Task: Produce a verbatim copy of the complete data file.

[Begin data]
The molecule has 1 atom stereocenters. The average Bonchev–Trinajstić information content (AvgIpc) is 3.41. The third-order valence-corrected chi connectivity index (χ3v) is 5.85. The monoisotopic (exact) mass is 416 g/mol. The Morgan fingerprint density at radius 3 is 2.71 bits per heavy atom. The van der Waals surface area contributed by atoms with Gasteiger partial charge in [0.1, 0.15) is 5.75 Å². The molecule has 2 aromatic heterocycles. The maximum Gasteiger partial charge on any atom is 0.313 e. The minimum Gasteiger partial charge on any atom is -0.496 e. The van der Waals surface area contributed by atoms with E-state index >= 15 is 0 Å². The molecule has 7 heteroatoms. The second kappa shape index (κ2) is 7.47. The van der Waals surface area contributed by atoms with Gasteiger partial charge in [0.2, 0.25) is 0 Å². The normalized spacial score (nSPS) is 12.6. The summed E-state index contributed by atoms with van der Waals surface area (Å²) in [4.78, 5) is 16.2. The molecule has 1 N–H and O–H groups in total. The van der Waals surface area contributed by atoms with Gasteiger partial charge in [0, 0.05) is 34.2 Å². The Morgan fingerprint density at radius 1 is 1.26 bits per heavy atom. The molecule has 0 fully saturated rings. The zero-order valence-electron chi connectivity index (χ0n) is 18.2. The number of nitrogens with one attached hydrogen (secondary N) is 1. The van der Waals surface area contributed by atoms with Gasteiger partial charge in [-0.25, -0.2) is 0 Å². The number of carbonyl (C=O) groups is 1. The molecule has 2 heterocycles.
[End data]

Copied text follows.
The molecule has 1 atom stereocenters. The average Bonchev–Trinajstić information content (AvgIpc) is 3.41. The third-order valence-corrected chi connectivity index (χ3v) is 5.85. The monoisotopic (exact) mass is 416 g/mol. The Morgan fingerprint density at radius 3 is 2.71 bits per heavy atom. The van der Waals surface area contributed by atoms with Gasteiger partial charge in [0.1, 0.15) is 5.75 Å². The molecule has 2 aromatic heterocycles. The maximum Gasteiger partial charge on any atom is 0.313 e. The minimum Gasteiger partial charge on any atom is -0.496 e. The van der Waals surface area contributed by atoms with E-state index >= 15 is 0 Å². The molecule has 7 heteroatoms. The second kappa shape index (κ2) is 7.47. The van der Waals surface area contributed by atoms with Gasteiger partial charge in [0.2, 0.25) is 0 Å². The normalized spacial score (nSPS) is 12.6. The summed E-state index contributed by atoms with van der Waals surface area (Å²) in [4.78, 5) is 16.2. The molecule has 1 N–H and O–H groups in total. The van der Waals surface area contributed by atoms with Gasteiger partial charge in [0, 0.05) is 34.2 Å². The Morgan fingerprint density at radius 1 is 1.26 bits per heavy atom. The molecule has 0 fully saturated rings. The zero-order valence-electron chi connectivity index (χ0n) is 18.2. The number of nitrogens with one attached hydrogen (secondary N) is 1. The van der Waals surface area contributed by atoms with Gasteiger partial charge in [-0.25, -0.2) is 0 Å². The number of carbonyl (C=O) groups is 1. The molecule has 2 heterocycles.